|Publication number||US5678357 A|
|Application number||US 08/619,067|
|Publication date||Oct 21, 1997|
|Filing date||Mar 20, 1996|
|Priority date||Mar 20, 1996|
|Publication number||08619067, 619067, US 5678357 A, US 5678357A, US-A-5678357, US5678357 A, US5678357A|
|Inventors||Jesse Rubio, Guy W. Rochefort|
|Original Assignee||Rubio; Jesse, Rochefort; Guy W.|
|Export Citation||BiBTeX, EndNote, RefMan|
|Patent Citations (4), Referenced by (41), Classifications (16), Legal Events (6)|
|External Links: USPTO, USPTO Assignment, Espacenet|
The present invention relates generally to toys and, more particularly, to interactive inflatable toys having wait spaces containing air under pressure.
Interactive inflatable toys are growing in popularity among children and the toys can represent an important source of revenue for enterprises, such as amusement parks and malls where children gather. In some cases, a typical interactive inflatable toy includes a large, box shaped structure comprised of air retaining, impervious plastic walls. Generally, the walls are comprised of plastic sheets stitched together to form air retaining spaces. A conventional electrical air blower is utilized to inflate the wall spaces thereby keeping the walls in an overpressure condition during use.
The inflatable toys to which the present invention relates generally have an opening in the front end, covered by a flap or panel, through which children can enter to play within the device. In some cases, a trampoline, which can be used simultaneously by several children, is located inside the inflatable toy.
For examples of interactive inflatable toys, reference may be made to U.S. Pat. Nos. 3,676,276; 5,299,989; 5,385,518 and 5,462,505. While the inventions disclosed in these patents comprise various types of inflatable toy, none of them teach a toy which a child can enter for play and exercise on the inside. Such a toy is disclosed in U.S. Pat. No. 5,471,797 in which an inflatable enclosure a child may enter for amusement purposes and for promoting physical activity is described.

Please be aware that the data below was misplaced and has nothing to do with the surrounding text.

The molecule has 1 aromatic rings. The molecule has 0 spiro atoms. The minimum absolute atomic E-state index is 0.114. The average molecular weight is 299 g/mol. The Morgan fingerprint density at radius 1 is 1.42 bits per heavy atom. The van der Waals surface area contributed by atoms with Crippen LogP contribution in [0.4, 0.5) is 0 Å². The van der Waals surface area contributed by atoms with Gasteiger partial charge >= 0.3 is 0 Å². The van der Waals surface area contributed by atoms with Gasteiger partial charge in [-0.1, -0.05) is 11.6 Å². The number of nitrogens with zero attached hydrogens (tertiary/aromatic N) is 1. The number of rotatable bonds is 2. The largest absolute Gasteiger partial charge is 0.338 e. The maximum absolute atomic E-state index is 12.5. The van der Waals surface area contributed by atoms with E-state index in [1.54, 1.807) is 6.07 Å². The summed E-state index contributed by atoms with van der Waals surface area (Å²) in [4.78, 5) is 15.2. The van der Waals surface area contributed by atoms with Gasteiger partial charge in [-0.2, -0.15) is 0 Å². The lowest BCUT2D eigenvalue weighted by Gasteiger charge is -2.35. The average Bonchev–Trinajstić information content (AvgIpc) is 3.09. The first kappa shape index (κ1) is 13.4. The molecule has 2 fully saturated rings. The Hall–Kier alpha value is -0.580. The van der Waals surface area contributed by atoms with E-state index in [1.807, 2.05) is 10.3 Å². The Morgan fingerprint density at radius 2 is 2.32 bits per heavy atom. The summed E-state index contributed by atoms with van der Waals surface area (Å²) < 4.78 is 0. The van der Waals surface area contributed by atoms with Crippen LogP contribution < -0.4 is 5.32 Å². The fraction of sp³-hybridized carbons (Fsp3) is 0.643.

It is generally desirable, in order to provide a toy which is attractive to customers, to make the inflatable toy bright and colorful. Thus, for example, the inflatable enclosure disclosed in U.S. Pat. No. 5,471,797 may be of various colors, even colors appropriate for a special season or event such as orange for the fall season or red and green for the Christmas season. It will be recognized that seasonal colors, although making the toy more attractive at a particular time of year, may well diminish the value of the toy at other times of the year.
In addition to the use of colors, it has been found that inflatable toys can be made more attractive to children if the toy displays attractive themes or personalities. In this regard, the inflatable enclosure of the aforementioned U.S. Pat. No. 5,471,797, in a preferred embodiment, has on its front wall a happy face design formed of two eyebrows, a nose and a smiling mouth. In addition, the inflatable enclosure can also have attachments or projections such as ears, fins, noses and stems resembling pumpkins to enhance the attractiveness of the toy to children. In these cases, however, as in the instances where seasonally limited colors can diminish the value of the toy in the off season, attachments or projections to the inflatable toy sometimes limit or diminish the value of the toy as popular tastes change.